Parents, take note! Skipping breakfast and not having a regular bedtime may cause your child to gain weight by increasing their appetite for energy-dense foods, a new study has warned. Mothers’ smoking habit during pregnancy is also a major factor which can predict whether a child will become overweight or obese, researchers said. All three are early life factors which can be modified and prompt intervention may help curb the growth in childhood weight and obesity, according to researchers from the University College London in the UK.
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The study was the first to look at the patterns of body mass index (BMI) weight development in the first 10 years of a child’s life and to examine the lifestyle factors that appear to predict weight gain.
Being overweight or obese is linked to a child having poorer mental health, which can extend into adolescence and adulthood.
This poorer psychosocial well-being includes low self-esteem, unhappiness as well as risky behaviours such as cigarette smoking and alcohol consumption.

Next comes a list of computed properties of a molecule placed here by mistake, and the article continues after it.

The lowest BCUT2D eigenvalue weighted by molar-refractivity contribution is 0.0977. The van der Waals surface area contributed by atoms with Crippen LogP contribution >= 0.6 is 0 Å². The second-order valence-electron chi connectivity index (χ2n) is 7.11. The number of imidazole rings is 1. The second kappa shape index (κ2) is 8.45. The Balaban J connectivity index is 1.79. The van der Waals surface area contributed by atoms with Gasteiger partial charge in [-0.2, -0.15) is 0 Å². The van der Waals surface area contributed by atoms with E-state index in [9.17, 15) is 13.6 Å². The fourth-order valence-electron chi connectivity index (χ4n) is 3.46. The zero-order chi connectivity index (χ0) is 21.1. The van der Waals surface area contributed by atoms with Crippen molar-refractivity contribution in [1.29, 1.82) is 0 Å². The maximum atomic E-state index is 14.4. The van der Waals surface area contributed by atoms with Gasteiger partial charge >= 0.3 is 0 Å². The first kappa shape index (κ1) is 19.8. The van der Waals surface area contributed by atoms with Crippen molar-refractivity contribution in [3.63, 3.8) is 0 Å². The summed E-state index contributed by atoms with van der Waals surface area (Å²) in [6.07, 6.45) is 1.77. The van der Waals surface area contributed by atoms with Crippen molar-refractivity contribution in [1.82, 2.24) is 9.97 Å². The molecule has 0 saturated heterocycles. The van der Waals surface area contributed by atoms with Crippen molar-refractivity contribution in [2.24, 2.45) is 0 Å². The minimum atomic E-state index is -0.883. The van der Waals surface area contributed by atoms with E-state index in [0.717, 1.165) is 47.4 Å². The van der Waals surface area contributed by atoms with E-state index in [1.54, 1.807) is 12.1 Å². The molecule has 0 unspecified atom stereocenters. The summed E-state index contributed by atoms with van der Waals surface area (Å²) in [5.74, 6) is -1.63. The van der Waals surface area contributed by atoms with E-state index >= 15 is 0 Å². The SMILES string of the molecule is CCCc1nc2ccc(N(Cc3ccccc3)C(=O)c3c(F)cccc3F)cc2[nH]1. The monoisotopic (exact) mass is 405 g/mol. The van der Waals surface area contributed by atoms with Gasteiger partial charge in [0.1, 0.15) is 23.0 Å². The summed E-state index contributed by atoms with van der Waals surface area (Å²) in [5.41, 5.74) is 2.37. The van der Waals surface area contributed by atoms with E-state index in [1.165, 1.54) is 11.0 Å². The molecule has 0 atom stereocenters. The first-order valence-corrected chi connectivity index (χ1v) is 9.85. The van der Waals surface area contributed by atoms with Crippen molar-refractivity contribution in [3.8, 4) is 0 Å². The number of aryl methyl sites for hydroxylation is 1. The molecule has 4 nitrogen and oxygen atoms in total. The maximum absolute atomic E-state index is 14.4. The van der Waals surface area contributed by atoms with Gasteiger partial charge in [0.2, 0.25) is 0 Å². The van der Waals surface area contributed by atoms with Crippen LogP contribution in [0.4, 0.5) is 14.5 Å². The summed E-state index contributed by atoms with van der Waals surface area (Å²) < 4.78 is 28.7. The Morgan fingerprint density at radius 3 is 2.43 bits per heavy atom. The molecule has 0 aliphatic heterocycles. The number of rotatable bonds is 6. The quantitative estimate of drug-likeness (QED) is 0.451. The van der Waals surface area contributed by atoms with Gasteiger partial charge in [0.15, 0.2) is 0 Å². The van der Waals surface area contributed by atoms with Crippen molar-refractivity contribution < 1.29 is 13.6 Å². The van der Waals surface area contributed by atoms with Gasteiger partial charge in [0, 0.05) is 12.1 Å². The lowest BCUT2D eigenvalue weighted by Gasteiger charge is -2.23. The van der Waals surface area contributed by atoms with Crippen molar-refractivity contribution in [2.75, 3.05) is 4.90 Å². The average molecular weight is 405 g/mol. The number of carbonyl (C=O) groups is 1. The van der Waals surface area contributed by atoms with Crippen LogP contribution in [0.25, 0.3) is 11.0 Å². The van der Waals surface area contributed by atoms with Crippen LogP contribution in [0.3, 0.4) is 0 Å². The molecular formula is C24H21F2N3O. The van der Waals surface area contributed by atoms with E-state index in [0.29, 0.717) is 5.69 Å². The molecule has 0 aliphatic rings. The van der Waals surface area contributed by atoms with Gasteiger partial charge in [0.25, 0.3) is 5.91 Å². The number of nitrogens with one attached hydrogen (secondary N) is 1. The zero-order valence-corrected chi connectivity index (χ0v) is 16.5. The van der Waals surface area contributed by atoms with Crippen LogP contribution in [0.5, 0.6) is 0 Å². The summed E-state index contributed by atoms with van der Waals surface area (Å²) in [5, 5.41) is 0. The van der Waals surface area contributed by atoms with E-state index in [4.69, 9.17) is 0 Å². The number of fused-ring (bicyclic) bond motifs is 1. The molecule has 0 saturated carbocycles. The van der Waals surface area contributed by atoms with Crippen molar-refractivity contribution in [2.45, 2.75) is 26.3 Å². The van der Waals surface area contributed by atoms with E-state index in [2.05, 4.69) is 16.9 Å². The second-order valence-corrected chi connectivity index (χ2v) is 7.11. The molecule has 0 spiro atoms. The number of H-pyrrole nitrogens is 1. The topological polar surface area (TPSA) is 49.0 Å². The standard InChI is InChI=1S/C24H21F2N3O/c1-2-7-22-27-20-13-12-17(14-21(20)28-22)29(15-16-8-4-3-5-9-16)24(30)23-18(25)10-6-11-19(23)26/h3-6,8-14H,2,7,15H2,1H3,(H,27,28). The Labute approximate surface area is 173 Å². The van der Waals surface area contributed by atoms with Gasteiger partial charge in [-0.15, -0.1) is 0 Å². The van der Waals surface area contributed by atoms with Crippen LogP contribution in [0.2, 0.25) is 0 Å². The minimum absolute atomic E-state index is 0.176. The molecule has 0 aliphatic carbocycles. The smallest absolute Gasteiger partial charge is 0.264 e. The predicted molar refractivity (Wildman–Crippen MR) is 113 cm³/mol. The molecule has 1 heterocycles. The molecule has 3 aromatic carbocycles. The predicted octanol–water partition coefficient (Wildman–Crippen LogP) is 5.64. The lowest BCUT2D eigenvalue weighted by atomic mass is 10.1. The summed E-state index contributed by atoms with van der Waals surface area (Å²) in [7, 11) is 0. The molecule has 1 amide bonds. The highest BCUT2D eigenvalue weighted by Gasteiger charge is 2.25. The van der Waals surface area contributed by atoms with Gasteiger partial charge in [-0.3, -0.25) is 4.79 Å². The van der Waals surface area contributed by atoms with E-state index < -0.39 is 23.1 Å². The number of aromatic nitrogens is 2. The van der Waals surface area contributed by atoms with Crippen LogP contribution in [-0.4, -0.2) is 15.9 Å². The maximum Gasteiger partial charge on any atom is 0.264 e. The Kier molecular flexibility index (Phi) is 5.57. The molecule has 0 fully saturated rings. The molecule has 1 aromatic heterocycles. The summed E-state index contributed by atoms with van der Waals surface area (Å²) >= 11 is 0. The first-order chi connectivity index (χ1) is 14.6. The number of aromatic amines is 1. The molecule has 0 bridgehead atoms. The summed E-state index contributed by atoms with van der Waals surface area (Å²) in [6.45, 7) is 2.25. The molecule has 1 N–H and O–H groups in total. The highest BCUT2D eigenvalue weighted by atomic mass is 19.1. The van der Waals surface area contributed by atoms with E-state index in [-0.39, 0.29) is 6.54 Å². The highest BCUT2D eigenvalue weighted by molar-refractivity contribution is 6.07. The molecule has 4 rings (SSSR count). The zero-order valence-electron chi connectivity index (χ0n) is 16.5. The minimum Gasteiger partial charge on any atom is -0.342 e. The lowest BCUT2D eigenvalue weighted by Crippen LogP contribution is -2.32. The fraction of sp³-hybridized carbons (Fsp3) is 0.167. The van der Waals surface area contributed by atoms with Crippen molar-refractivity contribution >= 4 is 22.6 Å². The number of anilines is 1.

The results are based on data from children born into 19,244 families in the UK between September 2000 and January 2002. Data on weight and height was collected when the children were three, five, seven and 11.
Researchers were able to take account of many of the influences on the development of a child’s weight.
“It is well known that children of overweight or obese mothers are more likely to be overweight themselves, probably reflecting the ‘obesogenic’ environment and perhaps a genetic predisposition to gain weight,” said Professor Yvonne Kelly from UCL.
“This study shows that disrupted routines exemplified by irregular sleeping patterns and skipping breakfast, could influence weight gain through increased appetite and the consumption of energy-dense foods,” said Kelly.
“These findings support the need for intervention strategies aimed at multiple spheres of influence on BMI growth,” said Kelly.
Smoking in pregnancy has been linked to a higher risk of a child being overweight, possibly due to a link between foetal tobacco exposure and infant motor co-ordination which could be a developmental pathway to BMI growth.
The study identified four patterns of weight development. Majority of children (83.3 per cent) had stable non-overweight BMI, while 13.1 per cent had moderate increasing BMIs. About 2.5 per cent had steeply increasing BMIs.
The smallest group – 0.6 per cent – had BMIs in the obese range at the age of three but were similar to the stable group by the age of seven.
The study was published in the journal Pediatrics.
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